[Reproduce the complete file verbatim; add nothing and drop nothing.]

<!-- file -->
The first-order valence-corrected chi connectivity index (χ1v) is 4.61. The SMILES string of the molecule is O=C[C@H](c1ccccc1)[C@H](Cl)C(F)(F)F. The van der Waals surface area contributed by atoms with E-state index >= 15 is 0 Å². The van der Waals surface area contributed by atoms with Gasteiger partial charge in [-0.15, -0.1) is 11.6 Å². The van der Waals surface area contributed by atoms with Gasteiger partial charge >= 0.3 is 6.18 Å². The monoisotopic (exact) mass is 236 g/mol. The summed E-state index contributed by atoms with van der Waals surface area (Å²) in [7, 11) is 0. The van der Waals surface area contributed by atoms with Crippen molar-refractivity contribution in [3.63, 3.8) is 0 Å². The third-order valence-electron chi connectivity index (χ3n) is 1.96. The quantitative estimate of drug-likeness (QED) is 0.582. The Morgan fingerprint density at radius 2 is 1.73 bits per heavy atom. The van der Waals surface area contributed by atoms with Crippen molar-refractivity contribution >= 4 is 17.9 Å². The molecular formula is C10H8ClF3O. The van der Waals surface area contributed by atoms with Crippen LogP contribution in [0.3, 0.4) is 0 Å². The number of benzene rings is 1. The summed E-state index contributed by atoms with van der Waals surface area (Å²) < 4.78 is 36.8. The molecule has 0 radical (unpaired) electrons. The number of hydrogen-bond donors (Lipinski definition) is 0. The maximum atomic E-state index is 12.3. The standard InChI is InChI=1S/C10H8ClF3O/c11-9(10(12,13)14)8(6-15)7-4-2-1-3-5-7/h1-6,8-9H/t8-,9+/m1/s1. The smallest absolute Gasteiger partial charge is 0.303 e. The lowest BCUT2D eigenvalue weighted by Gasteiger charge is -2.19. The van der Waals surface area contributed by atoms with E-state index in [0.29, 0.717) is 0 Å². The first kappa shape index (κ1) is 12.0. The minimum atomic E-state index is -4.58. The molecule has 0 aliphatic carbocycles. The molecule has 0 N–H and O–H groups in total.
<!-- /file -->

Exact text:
The first-order valence-corrected chi connectivity index (χ1v) is 4.61. The SMILES string of the molecule is O=C[C@H](c1ccccc1)[C@H](Cl)C(F)(F)F. The van der Waals surface area contributed by atoms with E-state index >= 15 is 0 Å². The van der Waals surface area contributed by atoms with Gasteiger partial charge in [-0.15, -0.1) is 11.6 Å². The van der Waals surface area contributed by atoms with Gasteiger partial charge >= 0.3 is 6.18 Å². The monoisotopic (exact) mass is 236 g/mol. The summed E-state index contributed by atoms with van der Waals surface area (Å²) in [7, 11) is 0. The van der Waals surface area contributed by atoms with Crippen molar-refractivity contribution in [3.63, 3.8) is 0 Å². The third-order valence-electron chi connectivity index (χ3n) is 1.96. The quantitative estimate of drug-likeness (QED) is 0.582. The Morgan fingerprint density at radius 2 is 1.73 bits per heavy atom. The van der Waals surface area contributed by atoms with Crippen molar-refractivity contribution >= 4 is 17.9 Å². The molecular formula is C10H8ClF3O. The van der Waals surface area contributed by atoms with Crippen LogP contribution in [0.3, 0.4) is 0 Å². The number of benzene rings is 1. The summed E-state index contributed by atoms with van der Waals surface area (Å²) < 4.78 is 36.8. The molecule has 0 radical (unpaired) electrons. The number of hydrogen-bond donors (Lipinski definition) is 0. The maximum atomic E-state index is 12.3. The standard InChI is InChI=1S/C10H8ClF3O/c11-9(10(12,13)14)8(6-15)7-4-2-1-3-5-7/h1-6,8-9H/t8-,9+/m1/s1. The smallest absolute Gasteiger partial charge is 0.303 e. The lowest BCUT2D eigenvalue weighted by Gasteiger charge is -2.19. The van der Waals surface area contributed by atoms with E-state index in [0.29, 0.717) is 0 Å². The first kappa shape index (κ1) is 12.0. The minimum atomic E-state index is -4.58. The molecule has 0 aliphatic carbocycles. The molecule has 0 N–H and O–H groups in total.